In addition, its organizational structure is more decentralized than the Boy Scouts, which has a top-down hierarchy.
Beck later went on to receive a Ph.D. in organizational Behavior at Harvard, and teach at a number of prestigious universities.
But in organizational terms, thematic terms, this convention was very leaky.
It's a spark that will surely ignite humankind's oldest and most unproductive form of organizational dysfunction: palace intrigue.
They had long-standing structural, organizational, branding and competitive advantages that no one else could compete with.
An organizational chart, with designations that were meaningless to Tom, appeared behind it.
It develops an internal "organizational cult" (we know best and always).
Sometimes an organizational setup grows, sets its ways, and becomes so traditional that once-necessary jobs become unnecessary.
By 1970 the country's three principal religious faiths had been eliminated as organizational bodies.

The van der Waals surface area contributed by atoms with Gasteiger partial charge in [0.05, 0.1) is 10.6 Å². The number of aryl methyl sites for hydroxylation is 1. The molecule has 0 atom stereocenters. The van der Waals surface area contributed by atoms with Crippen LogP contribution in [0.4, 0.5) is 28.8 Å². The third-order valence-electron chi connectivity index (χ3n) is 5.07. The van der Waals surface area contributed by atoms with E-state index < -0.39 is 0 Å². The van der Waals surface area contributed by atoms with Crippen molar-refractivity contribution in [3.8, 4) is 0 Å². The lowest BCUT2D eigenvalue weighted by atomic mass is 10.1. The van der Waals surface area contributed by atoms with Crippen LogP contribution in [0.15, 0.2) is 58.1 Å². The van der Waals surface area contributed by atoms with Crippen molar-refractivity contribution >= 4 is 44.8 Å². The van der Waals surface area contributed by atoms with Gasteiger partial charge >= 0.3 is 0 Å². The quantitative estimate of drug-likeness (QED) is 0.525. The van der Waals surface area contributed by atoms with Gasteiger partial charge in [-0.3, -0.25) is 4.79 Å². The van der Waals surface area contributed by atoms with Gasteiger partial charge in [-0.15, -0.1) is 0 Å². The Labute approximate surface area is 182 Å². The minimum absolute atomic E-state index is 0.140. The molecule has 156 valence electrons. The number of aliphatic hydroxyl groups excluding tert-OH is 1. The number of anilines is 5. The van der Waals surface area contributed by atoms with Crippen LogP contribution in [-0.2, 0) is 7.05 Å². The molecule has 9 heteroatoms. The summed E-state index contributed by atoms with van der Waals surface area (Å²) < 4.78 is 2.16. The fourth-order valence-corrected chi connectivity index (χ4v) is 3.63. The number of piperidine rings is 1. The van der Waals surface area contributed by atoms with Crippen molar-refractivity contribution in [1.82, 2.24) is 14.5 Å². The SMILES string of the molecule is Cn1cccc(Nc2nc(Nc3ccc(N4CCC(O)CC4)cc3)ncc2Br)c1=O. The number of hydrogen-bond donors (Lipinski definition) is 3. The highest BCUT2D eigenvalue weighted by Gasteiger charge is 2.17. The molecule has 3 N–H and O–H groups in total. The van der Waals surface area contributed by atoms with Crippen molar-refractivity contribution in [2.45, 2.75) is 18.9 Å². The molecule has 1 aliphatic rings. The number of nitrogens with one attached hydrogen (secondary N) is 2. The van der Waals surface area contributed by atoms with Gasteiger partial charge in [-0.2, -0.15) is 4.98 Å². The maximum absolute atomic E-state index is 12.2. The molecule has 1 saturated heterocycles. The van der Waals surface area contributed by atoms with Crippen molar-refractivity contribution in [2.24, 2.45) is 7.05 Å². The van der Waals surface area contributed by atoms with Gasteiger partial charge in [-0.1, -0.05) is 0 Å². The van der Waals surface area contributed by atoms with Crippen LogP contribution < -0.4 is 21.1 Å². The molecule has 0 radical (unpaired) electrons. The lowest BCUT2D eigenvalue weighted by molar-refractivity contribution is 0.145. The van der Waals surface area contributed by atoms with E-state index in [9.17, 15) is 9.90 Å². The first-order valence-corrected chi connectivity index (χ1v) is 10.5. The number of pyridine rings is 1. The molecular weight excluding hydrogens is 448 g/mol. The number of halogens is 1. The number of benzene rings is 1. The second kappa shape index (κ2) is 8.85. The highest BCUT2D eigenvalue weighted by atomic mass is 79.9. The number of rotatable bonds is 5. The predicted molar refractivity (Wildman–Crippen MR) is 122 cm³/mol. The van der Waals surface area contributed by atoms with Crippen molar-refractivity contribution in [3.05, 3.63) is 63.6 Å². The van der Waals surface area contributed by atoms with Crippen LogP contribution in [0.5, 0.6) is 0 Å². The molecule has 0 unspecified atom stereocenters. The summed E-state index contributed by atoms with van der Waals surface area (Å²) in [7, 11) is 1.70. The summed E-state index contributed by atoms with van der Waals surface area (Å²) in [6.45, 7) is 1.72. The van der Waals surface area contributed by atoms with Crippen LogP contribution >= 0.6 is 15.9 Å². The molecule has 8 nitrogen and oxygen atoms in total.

Alia was responsible for ideological affairs, Kapo for organizational matters, and Spahiu for the state administration.
mid-15c., "act of organizing," from Middle French organisation and directly from Medieval Latin organizationem (nominative organizatio), noun of action from past participle stem of organizare, from Latin organum "instrument, organ" (see organ). Meaning "system, establishment" is from 1873. Organization man is from title of 1956 book by American sociologist William H. Whyte (1917-1999). Related: Organizational.
organization or·gan·i·za·tion (ôr'gə-nĭ-zā'shən)
The act or process of organizing.
The state or manner of being organized.
Something that has been organized or made into an ordered whole.
Something made up of elements with varied functions that contribute to the whole and to collective functions.
A structure through which individuals cooperate systematically to conduct business.
The conversion of coagulated blood, exudate, or dead tissue into fibrous tissue.